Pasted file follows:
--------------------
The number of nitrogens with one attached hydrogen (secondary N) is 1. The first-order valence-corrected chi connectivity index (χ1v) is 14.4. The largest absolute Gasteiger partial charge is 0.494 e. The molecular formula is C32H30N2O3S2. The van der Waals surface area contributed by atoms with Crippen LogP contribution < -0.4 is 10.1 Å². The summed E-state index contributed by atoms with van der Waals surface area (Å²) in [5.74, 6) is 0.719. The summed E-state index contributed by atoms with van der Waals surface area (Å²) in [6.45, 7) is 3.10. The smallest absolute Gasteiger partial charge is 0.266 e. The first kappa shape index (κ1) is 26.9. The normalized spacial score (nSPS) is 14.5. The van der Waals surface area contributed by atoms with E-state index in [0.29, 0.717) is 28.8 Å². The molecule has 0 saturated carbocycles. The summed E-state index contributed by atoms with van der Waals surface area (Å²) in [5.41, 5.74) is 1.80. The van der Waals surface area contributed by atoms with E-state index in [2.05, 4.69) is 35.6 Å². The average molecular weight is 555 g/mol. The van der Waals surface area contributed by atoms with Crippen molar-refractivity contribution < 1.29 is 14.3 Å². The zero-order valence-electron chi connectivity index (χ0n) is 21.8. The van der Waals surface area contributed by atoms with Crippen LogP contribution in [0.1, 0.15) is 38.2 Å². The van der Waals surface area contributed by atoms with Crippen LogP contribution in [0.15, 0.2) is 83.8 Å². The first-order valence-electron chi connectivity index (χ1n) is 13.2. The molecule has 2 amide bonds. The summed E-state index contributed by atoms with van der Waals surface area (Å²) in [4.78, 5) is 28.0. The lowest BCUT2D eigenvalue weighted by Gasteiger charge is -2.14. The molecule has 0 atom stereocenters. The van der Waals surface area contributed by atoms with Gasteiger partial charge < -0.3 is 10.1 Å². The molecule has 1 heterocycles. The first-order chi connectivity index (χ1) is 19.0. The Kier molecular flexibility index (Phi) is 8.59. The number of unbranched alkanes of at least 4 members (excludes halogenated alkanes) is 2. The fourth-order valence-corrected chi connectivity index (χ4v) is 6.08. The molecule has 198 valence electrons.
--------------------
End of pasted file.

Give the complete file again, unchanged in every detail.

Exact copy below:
The number of nitrogens with one attached hydrogen (secondary N) is 1. The first-order valence-corrected chi connectivity index (χ1v) is 14.4. The largest absolute Gasteiger partial charge is 0.494 e. The molecular formula is C32H30N2O3S2. The van der Waals surface area contributed by atoms with Crippen LogP contribution < -0.4 is 10.1 Å². The summed E-state index contributed by atoms with van der Waals surface area (Å²) in [5.74, 6) is 0.719. The summed E-state index contributed by atoms with van der Waals surface area (Å²) in [6.45, 7) is 3.10. The smallest absolute Gasteiger partial charge is 0.266 e. The first kappa shape index (κ1) is 26.9. The normalized spacial score (nSPS) is 14.5. The van der Waals surface area contributed by atoms with E-state index in [0.29, 0.717) is 28.8 Å². The molecule has 0 saturated carbocycles. The summed E-state index contributed by atoms with van der Waals surface area (Å²) in [5.41, 5.74) is 1.80. The van der Waals surface area contributed by atoms with E-state index in [2.05, 4.69) is 35.6 Å². The average molecular weight is 555 g/mol. The van der Waals surface area contributed by atoms with Crippen molar-refractivity contribution < 1.29 is 14.3 Å². The zero-order valence-electron chi connectivity index (χ0n) is 21.8. The van der Waals surface area contributed by atoms with Crippen LogP contribution in [0.1, 0.15) is 38.2 Å². The van der Waals surface area contributed by atoms with Crippen LogP contribution in [0.15, 0.2) is 83.8 Å². The first-order valence-electron chi connectivity index (χ1n) is 13.2. The molecule has 2 amide bonds. The summed E-state index contributed by atoms with van der Waals surface area (Å²) in [4.78, 5) is 28.0. The lowest BCUT2D eigenvalue weighted by Gasteiger charge is -2.14. The molecule has 0 atom stereocenters. The van der Waals surface area contributed by atoms with Gasteiger partial charge < -0.3 is 10.1 Å². The molecule has 1 heterocycles. The first-order chi connectivity index (χ1) is 19.0. The Kier molecular flexibility index (Phi) is 8.59. The number of unbranched alkanes of at least 4 members (excludes halogenated alkanes) is 2. The fourth-order valence-corrected chi connectivity index (χ4v) is 6.08. The molecule has 198 valence electrons.